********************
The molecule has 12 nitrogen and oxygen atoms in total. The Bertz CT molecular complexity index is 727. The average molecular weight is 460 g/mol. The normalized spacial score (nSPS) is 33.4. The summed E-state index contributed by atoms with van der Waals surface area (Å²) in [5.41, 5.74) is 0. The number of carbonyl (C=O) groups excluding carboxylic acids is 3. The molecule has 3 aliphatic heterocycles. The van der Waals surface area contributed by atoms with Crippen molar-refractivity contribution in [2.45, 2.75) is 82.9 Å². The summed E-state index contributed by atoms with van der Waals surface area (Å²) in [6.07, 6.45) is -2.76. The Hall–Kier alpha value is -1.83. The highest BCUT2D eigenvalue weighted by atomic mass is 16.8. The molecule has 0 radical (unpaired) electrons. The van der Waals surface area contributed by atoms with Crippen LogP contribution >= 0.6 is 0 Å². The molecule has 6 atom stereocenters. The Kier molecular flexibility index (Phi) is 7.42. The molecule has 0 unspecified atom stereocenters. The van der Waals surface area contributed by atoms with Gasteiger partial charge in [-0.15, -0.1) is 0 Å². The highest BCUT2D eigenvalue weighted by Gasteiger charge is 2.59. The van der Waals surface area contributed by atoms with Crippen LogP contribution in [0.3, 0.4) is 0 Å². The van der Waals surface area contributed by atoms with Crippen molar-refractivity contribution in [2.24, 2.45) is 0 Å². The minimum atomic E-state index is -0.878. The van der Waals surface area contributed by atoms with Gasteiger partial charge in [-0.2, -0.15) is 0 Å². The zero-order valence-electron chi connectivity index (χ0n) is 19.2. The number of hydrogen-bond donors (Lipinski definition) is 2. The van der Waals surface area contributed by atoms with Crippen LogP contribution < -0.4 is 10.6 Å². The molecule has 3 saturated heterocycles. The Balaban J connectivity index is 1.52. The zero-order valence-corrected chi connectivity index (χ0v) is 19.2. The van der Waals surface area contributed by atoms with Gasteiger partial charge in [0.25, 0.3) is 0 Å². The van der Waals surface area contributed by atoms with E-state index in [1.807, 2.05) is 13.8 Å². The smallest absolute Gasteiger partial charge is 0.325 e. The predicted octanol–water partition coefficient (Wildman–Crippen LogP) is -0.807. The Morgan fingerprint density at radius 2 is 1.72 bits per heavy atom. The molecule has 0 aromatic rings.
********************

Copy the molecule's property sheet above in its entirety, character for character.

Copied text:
The molecule has 12 nitrogen and oxygen atoms in total. The Bertz CT molecular complexity index is 727. The average molecular weight is 460 g/mol. The normalized spacial score (nSPS) is 33.4. The summed E-state index contributed by atoms with van der Waals surface area (Å²) in [5.41, 5.74) is 0. The number of carbonyl (C=O) groups excluding carboxylic acids is 3. The molecule has 3 aliphatic heterocycles. The van der Waals surface area contributed by atoms with Crippen molar-refractivity contribution in [2.45, 2.75) is 82.9 Å². The summed E-state index contributed by atoms with van der Waals surface area (Å²) in [6.07, 6.45) is -2.76. The Hall–Kier alpha value is -1.83. The highest BCUT2D eigenvalue weighted by atomic mass is 16.8. The molecule has 0 radical (unpaired) electrons. The van der Waals surface area contributed by atoms with Crippen LogP contribution >= 0.6 is 0 Å². The molecule has 6 atom stereocenters. The Kier molecular flexibility index (Phi) is 7.42. The molecule has 0 unspecified atom stereocenters. The van der Waals surface area contributed by atoms with Gasteiger partial charge in [-0.15, -0.1) is 0 Å². The highest BCUT2D eigenvalue weighted by Gasteiger charge is 2.59. The van der Waals surface area contributed by atoms with Crippen LogP contribution in [0.3, 0.4) is 0 Å². The van der Waals surface area contributed by atoms with Crippen molar-refractivity contribution in [2.24, 2.45) is 0 Å². The minimum atomic E-state index is -0.878. The van der Waals surface area contributed by atoms with Gasteiger partial charge in [-0.2, -0.15) is 0 Å². The zero-order valence-electron chi connectivity index (χ0n) is 19.2. The number of hydrogen-bond donors (Lipinski definition) is 2. The van der Waals surface area contributed by atoms with Crippen LogP contribution < -0.4 is 10.6 Å². The molecule has 3 saturated heterocycles. The Balaban J connectivity index is 1.52. The zero-order valence-corrected chi connectivity index (χ0v) is 19.2. The van der Waals surface area contributed by atoms with Gasteiger partial charge in [0.25, 0.3) is 0 Å². The van der Waals surface area contributed by atoms with E-state index in [1.807, 2.05) is 13.8 Å². The smallest absolute Gasteiger partial charge is 0.325 e. The predicted octanol–water partition coefficient (Wildman–Crippen LogP) is -0.807. The Morgan fingerprint density at radius 2 is 1.72 bits per heavy atom. The molecule has 0 aromatic rings.